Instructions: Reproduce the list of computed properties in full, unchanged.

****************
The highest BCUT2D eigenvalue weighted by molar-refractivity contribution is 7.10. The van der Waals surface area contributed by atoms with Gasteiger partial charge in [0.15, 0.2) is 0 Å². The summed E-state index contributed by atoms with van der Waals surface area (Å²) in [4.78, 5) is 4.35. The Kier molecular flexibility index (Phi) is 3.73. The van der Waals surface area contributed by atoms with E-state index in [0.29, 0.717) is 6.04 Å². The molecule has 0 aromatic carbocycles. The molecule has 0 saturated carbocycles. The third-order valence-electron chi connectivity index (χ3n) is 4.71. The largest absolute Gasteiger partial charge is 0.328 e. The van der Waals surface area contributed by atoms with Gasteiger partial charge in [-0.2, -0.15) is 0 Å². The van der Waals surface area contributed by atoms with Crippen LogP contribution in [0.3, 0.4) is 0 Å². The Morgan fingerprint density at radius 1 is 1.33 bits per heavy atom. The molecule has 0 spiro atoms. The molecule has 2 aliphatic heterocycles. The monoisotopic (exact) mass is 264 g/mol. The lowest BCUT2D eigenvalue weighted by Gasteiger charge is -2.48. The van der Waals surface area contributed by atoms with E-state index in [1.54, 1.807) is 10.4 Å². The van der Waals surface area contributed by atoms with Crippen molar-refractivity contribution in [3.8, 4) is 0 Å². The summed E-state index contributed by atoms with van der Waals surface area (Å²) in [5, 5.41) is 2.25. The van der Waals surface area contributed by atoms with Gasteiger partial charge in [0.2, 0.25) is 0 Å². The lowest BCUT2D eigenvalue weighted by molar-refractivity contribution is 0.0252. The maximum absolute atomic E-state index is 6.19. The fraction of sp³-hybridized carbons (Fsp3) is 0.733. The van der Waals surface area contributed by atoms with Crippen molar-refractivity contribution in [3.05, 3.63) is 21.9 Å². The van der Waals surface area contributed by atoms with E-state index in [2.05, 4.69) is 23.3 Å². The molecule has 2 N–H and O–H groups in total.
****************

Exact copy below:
The highest BCUT2D eigenvalue weighted by molar-refractivity contribution is 7.10. The van der Waals surface area contributed by atoms with Gasteiger partial charge in [0.15, 0.2) is 0 Å². The summed E-state index contributed by atoms with van der Waals surface area (Å²) in [4.78, 5) is 4.35. The Kier molecular flexibility index (Phi) is 3.73. The van der Waals surface area contributed by atoms with E-state index in [0.29, 0.717) is 6.04 Å². The molecule has 0 aromatic carbocycles. The molecule has 0 saturated carbocycles. The third-order valence-electron chi connectivity index (χ3n) is 4.71. The largest absolute Gasteiger partial charge is 0.328 e. The van der Waals surface area contributed by atoms with Gasteiger partial charge in [-0.2, -0.15) is 0 Å². The van der Waals surface area contributed by atoms with Crippen LogP contribution in [0.3, 0.4) is 0 Å². The Morgan fingerprint density at radius 1 is 1.33 bits per heavy atom. The molecule has 0 spiro atoms. The molecule has 2 aliphatic heterocycles. The monoisotopic (exact) mass is 264 g/mol. The lowest BCUT2D eigenvalue weighted by Gasteiger charge is -2.48. The van der Waals surface area contributed by atoms with E-state index in [1.54, 1.807) is 10.4 Å². The van der Waals surface area contributed by atoms with Crippen molar-refractivity contribution in [3.8, 4) is 0 Å². The summed E-state index contributed by atoms with van der Waals surface area (Å²) in [5, 5.41) is 2.25. The van der Waals surface area contributed by atoms with Gasteiger partial charge in [0.2, 0.25) is 0 Å². The lowest BCUT2D eigenvalue weighted by molar-refractivity contribution is 0.0252. The maximum absolute atomic E-state index is 6.19. The fraction of sp³-hybridized carbons (Fsp3) is 0.733. The van der Waals surface area contributed by atoms with Crippen molar-refractivity contribution in [3.05, 3.63) is 21.9 Å². The van der Waals surface area contributed by atoms with E-state index in [2.05, 4.69) is 23.3 Å². The molecule has 2 N–H and O–H groups in total.